- It is tempting to turn away from problems in the world, telling ourselves it is no concern of ours.
- Connecting with others is an important part of the human condition.
- Caring for others leads to pro-social behavior.
As I write this, and frankly every day of the year, there are multiple human tragedies unfolding in the world. Thousands have been displaced or lost their homes to wildfires in Maui and Greece. The war in Ukraine still rages on. Closer to home, our neighbors may be struggling with job loss or illness. It is tempting to look away, to say, “That is not my concern.” This is where empathy comes in.
What Is Empathy?
In short, empathy is the ability to imagine what another human being is thinking or feeling. A more colloquial explanation is the capacity to walk in another’s shoes, metaphorically speaking. Finally, my favorite explanation of empathy is more comprehensive and comes from Dr. Helen Riess, director of the Empathy and Relational Science Program at Massachusetts General Hospital. She writes, “Empathy plays a critical and societal role, enabling sharing of experiences, needs, and desires between individuals and providing an emotional bridge that promotes pro-social behavior.” However we define empathy, it is crucial to the human experience. Consider the following benefits of empathy:
There is no greater way to connect with those around us than by striving to understand their experience. This promotes trust and allows us to respond appropriately to social situations. By expressing care for others, we can become better friends, relatives, and neighbors.
Be it in our own neighborhood or across the world, it is difficult to have conflict with others if we are able to understand their position. I recall a lesson I learned on an airplane years ago that has always stuck with me. Already cramped and uncomfortable in my seat, the older man behind me kept bumping me. I was considering what to do, including possibly snapping at him, when his adult daughter explained that he suffers from Parkinson’s, and the movement would diminish after he took his medication. I now try to put myself in the shoes of others, even if I cannot fully comprehend their situation. This helps in traffic when someone cuts me off. I say to myself, “I have been in a hurry like that; too bad they are so stressed.”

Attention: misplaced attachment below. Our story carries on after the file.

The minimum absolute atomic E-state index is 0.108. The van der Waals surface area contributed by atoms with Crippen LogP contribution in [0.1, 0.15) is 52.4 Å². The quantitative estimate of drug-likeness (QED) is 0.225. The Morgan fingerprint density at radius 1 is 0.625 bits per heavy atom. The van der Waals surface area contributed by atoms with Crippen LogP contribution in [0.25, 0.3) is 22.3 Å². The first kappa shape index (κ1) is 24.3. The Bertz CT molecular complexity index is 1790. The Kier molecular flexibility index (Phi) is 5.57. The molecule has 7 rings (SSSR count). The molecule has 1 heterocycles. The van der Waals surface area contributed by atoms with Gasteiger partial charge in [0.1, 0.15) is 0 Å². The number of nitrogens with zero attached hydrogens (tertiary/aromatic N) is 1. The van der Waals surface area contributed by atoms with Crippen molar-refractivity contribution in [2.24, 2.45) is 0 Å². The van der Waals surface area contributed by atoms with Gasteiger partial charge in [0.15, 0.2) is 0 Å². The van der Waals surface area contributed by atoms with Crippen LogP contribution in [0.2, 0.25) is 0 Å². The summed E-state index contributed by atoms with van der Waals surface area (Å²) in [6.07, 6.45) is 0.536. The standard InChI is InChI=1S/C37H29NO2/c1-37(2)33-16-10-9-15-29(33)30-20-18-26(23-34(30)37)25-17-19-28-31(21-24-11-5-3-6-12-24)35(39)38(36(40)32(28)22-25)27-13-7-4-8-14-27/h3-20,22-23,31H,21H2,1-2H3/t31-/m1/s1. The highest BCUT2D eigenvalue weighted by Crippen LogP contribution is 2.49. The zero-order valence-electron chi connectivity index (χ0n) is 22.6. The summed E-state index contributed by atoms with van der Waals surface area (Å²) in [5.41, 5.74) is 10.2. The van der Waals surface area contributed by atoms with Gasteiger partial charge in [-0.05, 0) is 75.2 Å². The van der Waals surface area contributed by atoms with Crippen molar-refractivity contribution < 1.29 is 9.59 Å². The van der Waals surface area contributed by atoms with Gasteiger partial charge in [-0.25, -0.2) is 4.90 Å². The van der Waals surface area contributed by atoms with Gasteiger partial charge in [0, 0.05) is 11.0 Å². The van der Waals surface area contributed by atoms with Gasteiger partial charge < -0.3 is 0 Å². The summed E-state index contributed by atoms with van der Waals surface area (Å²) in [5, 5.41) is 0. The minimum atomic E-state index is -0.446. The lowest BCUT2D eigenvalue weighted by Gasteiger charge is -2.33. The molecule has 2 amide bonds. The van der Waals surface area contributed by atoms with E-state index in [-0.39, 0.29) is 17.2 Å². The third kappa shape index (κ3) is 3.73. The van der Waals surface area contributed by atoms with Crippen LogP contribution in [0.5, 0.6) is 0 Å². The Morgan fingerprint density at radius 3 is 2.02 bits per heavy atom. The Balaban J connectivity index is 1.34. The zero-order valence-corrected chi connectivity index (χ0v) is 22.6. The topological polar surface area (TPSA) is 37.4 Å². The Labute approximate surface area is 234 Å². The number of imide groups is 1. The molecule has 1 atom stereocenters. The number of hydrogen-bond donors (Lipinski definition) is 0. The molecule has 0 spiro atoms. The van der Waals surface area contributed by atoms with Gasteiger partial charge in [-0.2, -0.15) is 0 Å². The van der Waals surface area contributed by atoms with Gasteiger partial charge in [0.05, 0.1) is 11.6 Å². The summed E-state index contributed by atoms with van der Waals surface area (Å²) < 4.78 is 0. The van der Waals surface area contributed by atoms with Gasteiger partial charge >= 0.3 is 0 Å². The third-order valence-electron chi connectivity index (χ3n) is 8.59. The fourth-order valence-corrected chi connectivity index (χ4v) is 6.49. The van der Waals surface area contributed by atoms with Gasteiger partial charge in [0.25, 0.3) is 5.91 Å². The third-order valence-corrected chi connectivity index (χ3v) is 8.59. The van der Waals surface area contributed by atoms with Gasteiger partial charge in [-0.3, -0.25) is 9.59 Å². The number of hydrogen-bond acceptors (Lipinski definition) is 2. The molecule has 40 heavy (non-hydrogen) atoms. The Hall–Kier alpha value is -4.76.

On a small (but important) scale, we can make those around us more comfortable by exerting empathy. My own neighbors have done everything from bringing in a package that was sitting in the rain to giving us a hand with our trash and recycling when we forgot it was trash day. The process of empathy allows these kind deeds to take place as it requires us to consider what might be helpful to the other in each situation. On a larger scale, it fosters philanthropy and humanitarian aid as seen by many of our neighbors flying Ukranian flags and just as many donating money or goods. Even though most of us have not been to Ukraine, we understand the concept of suffering and want to help in some small way.
Finally, there is evidence that empathy can be taught and developed just like most other skills. This is important in my line of work, especially since research shows that empathy declines during medical training (Nunes et al., 2011). To combat this, my colleagues and I teach Cura Personalis (caring for the whole person) to first-year medical students at Georgetown University School of Medicine. Thus, before the students learn anatomy or microbiology, they are taught to consider the emotional needs of their future patients and to practice empathy in the face of their suffering. To me, this is a hopeful sign that the world can do better, as can we all.
Nunes, P., Williams, S., Sa, B., & Stevenson, K. (2011). A study of empathy decline in students from five health disciplines during their first year of training. Int J Med Educ, 2, 12–17.